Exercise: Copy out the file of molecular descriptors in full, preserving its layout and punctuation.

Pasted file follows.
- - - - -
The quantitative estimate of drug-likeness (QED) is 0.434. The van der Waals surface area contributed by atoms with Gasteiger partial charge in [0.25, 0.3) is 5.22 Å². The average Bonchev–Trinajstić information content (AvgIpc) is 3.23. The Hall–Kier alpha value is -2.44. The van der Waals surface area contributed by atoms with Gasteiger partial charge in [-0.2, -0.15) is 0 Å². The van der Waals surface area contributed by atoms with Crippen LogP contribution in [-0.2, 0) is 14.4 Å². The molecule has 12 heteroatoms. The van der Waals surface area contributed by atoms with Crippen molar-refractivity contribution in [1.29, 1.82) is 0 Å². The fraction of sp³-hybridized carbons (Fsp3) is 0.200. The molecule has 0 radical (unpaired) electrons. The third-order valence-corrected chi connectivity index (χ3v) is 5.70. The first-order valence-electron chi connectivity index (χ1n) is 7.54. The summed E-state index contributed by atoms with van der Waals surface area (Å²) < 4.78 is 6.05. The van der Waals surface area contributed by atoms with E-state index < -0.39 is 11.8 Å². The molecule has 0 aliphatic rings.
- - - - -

The quantitative estimate of drug-likeness (QED) is 0.434. The van der Waals surface area contributed by atoms with Gasteiger partial charge in [0.25, 0.3) is 5.22 Å². The average Bonchev–Trinajstić information content (AvgIpc) is 3.23. The Hall–Kier alpha value is -2.44. The van der Waals surface area contributed by atoms with Gasteiger partial charge in [-0.2, -0.15) is 0 Å². The van der Waals surface area contributed by atoms with Crippen LogP contribution in [-0.2, 0) is 14.4 Å². The molecule has 12 heteroatoms. The van der Waals surface area contributed by atoms with Crippen molar-refractivity contribution in [1.29, 1.82) is 0 Å². The fraction of sp³-hybridized carbons (Fsp3) is 0.200. The molecule has 0 radical (unpaired) electrons. The third-order valence-corrected chi connectivity index (χ3v) is 5.70. The first-order valence-electron chi connectivity index (χ1n) is 7.54. The summed E-state index contributed by atoms with van der Waals surface area (Å²) < 4.78 is 6.05. The van der Waals surface area contributed by atoms with E-state index < -0.39 is 11.8 Å². The molecule has 0 aliphatic rings.